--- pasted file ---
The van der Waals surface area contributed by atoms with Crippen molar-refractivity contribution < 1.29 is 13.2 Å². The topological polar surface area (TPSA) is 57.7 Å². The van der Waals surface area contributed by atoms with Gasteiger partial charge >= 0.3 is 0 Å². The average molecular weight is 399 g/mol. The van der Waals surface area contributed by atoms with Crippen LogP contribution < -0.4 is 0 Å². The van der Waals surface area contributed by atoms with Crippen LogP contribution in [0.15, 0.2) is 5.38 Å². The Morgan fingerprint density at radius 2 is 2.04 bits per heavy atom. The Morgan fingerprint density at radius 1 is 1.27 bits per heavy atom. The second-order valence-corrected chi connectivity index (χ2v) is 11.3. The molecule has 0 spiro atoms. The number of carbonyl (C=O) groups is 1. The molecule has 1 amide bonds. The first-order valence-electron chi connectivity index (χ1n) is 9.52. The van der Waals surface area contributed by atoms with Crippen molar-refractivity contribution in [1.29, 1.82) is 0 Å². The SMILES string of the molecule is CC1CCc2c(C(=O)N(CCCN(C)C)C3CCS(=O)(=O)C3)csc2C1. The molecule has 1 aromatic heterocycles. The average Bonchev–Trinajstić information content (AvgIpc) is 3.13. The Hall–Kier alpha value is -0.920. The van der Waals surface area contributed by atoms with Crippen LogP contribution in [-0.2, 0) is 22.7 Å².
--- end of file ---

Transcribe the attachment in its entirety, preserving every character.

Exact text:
The van der Waals surface area contributed by atoms with Crippen molar-refractivity contribution < 1.29 is 13.2 Å². The topological polar surface area (TPSA) is 57.7 Å². The van der Waals surface area contributed by atoms with Gasteiger partial charge >= 0.3 is 0 Å². The average molecular weight is 399 g/mol. The van der Waals surface area contributed by atoms with Crippen LogP contribution < -0.4 is 0 Å². The van der Waals surface area contributed by atoms with Crippen LogP contribution in [0.15, 0.2) is 5.38 Å². The Morgan fingerprint density at radius 2 is 2.04 bits per heavy atom. The Morgan fingerprint density at radius 1 is 1.27 bits per heavy atom. The second-order valence-corrected chi connectivity index (χ2v) is 11.3. The molecule has 0 spiro atoms. The number of carbonyl (C=O) groups is 1. The molecule has 1 amide bonds. The first-order valence-electron chi connectivity index (χ1n) is 9.52. The van der Waals surface area contributed by atoms with Crippen molar-refractivity contribution in [1.29, 1.82) is 0 Å². The SMILES string of the molecule is CC1CCc2c(C(=O)N(CCCN(C)C)C3CCS(=O)(=O)C3)csc2C1. The molecule has 1 aromatic heterocycles. The average Bonchev–Trinajstić information content (AvgIpc) is 3.13. The Hall–Kier alpha value is -0.920. The van der Waals surface area contributed by atoms with Crippen LogP contribution in [-0.2, 0) is 22.7 Å².